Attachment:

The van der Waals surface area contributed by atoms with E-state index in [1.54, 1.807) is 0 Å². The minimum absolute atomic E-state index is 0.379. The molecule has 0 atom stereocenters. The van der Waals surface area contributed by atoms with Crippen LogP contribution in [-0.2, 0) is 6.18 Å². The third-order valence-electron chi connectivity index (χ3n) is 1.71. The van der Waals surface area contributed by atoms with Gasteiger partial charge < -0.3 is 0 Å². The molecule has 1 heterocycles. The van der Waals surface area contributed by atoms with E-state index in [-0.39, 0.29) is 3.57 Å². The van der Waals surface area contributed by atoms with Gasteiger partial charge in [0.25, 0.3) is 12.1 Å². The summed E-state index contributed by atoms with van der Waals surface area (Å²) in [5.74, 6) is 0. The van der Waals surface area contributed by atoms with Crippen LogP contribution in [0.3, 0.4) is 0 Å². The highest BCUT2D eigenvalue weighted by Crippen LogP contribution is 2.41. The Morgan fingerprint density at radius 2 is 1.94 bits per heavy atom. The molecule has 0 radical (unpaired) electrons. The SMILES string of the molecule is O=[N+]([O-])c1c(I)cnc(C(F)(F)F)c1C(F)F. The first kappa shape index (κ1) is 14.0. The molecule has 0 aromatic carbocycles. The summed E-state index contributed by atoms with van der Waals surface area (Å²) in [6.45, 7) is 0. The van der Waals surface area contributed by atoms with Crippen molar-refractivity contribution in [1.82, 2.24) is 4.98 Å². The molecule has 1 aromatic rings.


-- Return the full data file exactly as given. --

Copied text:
The van der Waals surface area contributed by atoms with E-state index in [1.54, 1.807) is 0 Å². The minimum absolute atomic E-state index is 0.379. The molecule has 0 atom stereocenters. The van der Waals surface area contributed by atoms with Crippen LogP contribution in [-0.2, 0) is 6.18 Å². The third-order valence-electron chi connectivity index (χ3n) is 1.71. The van der Waals surface area contributed by atoms with Gasteiger partial charge < -0.3 is 0 Å². The molecule has 1 heterocycles. The van der Waals surface area contributed by atoms with E-state index in [-0.39, 0.29) is 3.57 Å². The van der Waals surface area contributed by atoms with Gasteiger partial charge in [0.25, 0.3) is 12.1 Å². The summed E-state index contributed by atoms with van der Waals surface area (Å²) in [5.74, 6) is 0. The van der Waals surface area contributed by atoms with Crippen LogP contribution in [0.3, 0.4) is 0 Å². The highest BCUT2D eigenvalue weighted by Crippen LogP contribution is 2.41. The Morgan fingerprint density at radius 2 is 1.94 bits per heavy atom. The molecule has 0 radical (unpaired) electrons. The SMILES string of the molecule is O=[N+]([O-])c1c(I)cnc(C(F)(F)F)c1C(F)F. The first kappa shape index (κ1) is 14.0. The molecule has 0 aromatic carbocycles. The summed E-state index contributed by atoms with van der Waals surface area (Å²) in [6.45, 7) is 0. The van der Waals surface area contributed by atoms with Crippen molar-refractivity contribution in [1.82, 2.24) is 4.98 Å². The molecule has 1 aromatic rings.